Abolishing the law against public drunkenness is an important step
It’s nearly midnight. A rowdy group of people who have clearly been drinking heavily tumble out onto the footpath, right in front of you. A few are singing footy songs up into the night sky. Another slumps down and falls asleep. It may be a little disconcerting but if they are not harming anyone, would you call their actions criminal?
In Victoria, you would. Under the Summary Offences Act you can be charged if the police think you are drunk in a public place. It’s up to them to judge, based on your speech, co-ordination and behaviour, and if they believe alcohol is the cause.
But now the Victorian government is moving to abolish the law against public drunkenness (which can leave people facing a fine of more than $1000).
Some groups of people attract more attention for their public behaviour than others.
It’s brought a furious response from Police Association secretary Wayne Gatt who claims it’s “dangerous virtue signalling” that will put the safety of the police, the public and those found intoxicated at risk.
Then again, in NSW the offence was repealed in 1979, without Sydney descending into violent chaos. So, maybe it’s Gatt who’s indulging in mere virtue signalling?
Let’s go back to that boisterous crowd on the footpath. What if they are lawyers or bankers staggering out of the Melbourne Club on Collins Street? Or young tradies outside a pub in Broadmeadows? Or Aboriginal people in Fitzroy?
The last thing a drunk person needs is for police to become involved.Credit:Nathan Richter
The law covers all people equally, but the police use their discretion to enforce it differently depending on who you are, or as French writer Anatole France famously quipped, “the law, in its majestic equality, forbids rich and poor alike to sleep under bridges, to beg in the streets, and to steal loaves of bread”.
It’s a vital element of the debate because Aboriginal communities have been at the forefront of the movement to abolish the law because of the clearly discriminatory way in which the laws have been enforced. Research from the Law Institute of Victoria shows that Indigenous Australians make up nearly 30 per cent of all people imprisoned for public order offences such as public drunkenness despite being only 0.8 per cent of the Victorian population.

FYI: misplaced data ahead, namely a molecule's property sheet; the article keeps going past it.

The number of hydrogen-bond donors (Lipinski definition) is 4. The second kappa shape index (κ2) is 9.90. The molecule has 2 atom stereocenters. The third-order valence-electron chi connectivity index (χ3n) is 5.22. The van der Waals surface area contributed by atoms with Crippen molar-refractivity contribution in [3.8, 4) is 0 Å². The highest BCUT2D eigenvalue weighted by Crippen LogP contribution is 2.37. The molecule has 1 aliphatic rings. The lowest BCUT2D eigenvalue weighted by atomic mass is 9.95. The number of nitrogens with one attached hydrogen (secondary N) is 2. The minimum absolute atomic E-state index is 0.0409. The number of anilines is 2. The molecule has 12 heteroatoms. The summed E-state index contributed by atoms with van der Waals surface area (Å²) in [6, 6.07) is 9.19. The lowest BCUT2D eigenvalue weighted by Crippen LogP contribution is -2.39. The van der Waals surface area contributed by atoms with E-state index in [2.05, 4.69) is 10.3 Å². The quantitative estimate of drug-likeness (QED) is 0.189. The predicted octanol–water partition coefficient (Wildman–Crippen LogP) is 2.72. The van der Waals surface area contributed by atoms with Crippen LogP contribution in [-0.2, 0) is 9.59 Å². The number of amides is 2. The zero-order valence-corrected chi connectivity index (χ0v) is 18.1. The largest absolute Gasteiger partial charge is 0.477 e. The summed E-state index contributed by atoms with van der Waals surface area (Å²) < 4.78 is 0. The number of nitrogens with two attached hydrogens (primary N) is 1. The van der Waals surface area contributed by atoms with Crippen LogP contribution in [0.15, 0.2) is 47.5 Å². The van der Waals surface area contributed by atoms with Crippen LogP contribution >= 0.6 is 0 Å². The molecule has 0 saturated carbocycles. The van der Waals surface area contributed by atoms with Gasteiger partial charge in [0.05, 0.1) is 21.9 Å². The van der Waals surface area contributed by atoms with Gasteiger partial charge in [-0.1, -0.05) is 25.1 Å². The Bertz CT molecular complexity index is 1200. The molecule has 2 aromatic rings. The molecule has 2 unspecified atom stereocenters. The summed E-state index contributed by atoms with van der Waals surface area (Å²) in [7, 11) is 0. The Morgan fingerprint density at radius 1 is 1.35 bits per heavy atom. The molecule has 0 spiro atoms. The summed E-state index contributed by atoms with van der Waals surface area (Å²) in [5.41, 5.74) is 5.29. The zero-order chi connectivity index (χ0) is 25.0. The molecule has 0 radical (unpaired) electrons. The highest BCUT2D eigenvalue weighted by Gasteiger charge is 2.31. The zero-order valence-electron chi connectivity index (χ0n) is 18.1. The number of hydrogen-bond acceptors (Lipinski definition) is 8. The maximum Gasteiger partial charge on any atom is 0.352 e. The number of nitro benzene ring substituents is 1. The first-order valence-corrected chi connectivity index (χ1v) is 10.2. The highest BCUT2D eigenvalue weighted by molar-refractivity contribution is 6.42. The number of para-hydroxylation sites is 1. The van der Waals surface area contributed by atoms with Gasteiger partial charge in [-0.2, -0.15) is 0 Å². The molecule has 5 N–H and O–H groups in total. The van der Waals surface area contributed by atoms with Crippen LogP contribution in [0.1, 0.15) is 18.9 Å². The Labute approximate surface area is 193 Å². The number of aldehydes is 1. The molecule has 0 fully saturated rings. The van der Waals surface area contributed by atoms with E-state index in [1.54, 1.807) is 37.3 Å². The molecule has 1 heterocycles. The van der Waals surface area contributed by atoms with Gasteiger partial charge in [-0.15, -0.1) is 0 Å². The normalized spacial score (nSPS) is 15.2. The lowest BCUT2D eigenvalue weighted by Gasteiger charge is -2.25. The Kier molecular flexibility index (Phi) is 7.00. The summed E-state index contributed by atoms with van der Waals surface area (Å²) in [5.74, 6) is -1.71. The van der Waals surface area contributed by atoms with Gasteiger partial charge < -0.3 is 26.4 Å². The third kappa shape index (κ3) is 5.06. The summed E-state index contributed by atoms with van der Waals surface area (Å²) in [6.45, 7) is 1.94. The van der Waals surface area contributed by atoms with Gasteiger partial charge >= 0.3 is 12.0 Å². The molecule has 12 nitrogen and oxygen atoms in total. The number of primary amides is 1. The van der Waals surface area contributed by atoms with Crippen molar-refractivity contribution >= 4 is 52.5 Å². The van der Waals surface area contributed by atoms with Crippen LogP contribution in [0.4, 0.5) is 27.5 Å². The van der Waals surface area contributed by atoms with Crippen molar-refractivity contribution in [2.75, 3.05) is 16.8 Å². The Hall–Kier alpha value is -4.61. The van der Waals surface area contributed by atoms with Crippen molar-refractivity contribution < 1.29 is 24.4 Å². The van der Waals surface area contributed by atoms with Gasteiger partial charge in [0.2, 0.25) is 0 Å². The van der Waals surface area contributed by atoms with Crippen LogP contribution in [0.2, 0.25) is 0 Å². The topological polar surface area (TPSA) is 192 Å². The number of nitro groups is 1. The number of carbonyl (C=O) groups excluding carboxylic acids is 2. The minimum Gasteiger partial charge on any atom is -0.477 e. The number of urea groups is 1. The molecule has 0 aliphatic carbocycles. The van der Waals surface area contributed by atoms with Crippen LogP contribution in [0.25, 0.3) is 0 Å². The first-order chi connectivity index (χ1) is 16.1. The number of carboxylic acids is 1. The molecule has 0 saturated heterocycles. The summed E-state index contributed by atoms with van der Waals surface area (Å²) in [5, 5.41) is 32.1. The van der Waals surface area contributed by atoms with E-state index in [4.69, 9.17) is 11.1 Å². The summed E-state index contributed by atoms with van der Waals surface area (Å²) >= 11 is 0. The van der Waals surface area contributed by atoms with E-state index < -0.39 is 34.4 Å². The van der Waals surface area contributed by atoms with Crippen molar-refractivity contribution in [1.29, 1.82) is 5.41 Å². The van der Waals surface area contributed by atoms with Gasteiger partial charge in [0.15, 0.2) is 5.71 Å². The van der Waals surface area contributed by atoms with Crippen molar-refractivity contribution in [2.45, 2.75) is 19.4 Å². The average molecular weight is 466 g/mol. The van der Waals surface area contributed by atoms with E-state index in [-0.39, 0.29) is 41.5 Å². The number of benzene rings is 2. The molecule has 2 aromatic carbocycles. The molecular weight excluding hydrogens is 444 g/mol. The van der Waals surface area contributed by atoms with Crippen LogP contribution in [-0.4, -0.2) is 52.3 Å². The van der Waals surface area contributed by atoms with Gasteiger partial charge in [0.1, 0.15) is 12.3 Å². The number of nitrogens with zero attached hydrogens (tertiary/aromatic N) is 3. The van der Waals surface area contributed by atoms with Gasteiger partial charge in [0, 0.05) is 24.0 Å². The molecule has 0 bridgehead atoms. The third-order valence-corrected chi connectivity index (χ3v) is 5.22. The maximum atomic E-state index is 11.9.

The 1991 Royal Commission into Aboriginal Deaths in Custody recommended changing the law, so Indigenous Australians are rightly outraged that it’s taken 30 years for Victoria to take action. Because for some people, it’s a matter of life and death.
Excessive alcohol consumption does bring a range of difficult social problems.Credit:Arsineh Houspian
Yorta Yorta grandmother Tanya Day was arrested in December 2017 for being drunk on a V/Line service train. She had simply fallen asleep. At Castlemaine police station, she repeatedly fell and hit her head. Two weeks later, she died in hospital. The Coroner found that her death was entirely preventable and her treatment affected by an “unconscious bias” against her Aboriginality.
Rather than be arrested, what Ms Day needed was what all intoxicated people need. They just want to go somewhere safe like home, a hospital or a sobering-up shelter. The last thing they need is for the police to get involved. The result is not just better for the person involved but leads to a safer community while saving police resources and also millions of wasted taxpayer dollars.
Some people will, quite rightly, wonder if the law is changed then what can be done if, say, a gang of drunk young people starts harassing families at a local park.
But there will still be laws to cover that. Being drunk and behaving in a riotous or disorderly manner is still a crime. Violence that may have been caused by alcohol will still be a crime. And police can also ban people from specific places where there has been a history of alcohol-related violence.
In other words, police will have full powers to protect the community. What they won’t have is the offence of public drunkenness to use as a fall-back against people who aren’t really doing anything wrong, and that is almost always used against the poor, the mentally ill, Indigenous Australians and other people who wander, lost on the margins of society.
Nobody is saying that excessive alcohol consumption doesn’t bring a range of difficult social problems. But alcohol use and abuse is a public health issue. Shoehorning it into the criminal justice system has failed.
Alcohol use and abuse is a public health issue.Credit:iStock
The abolition of the offence of public drunkenness is an important step in moving the law away from criminalising disadvantage, poverty and mental illness.
Our criminal laws should be an instrument for justice – not injustice. It’s time for a rational and humane approach to a very human problem.
Duncan Fine is a lawyer and regular columnist.
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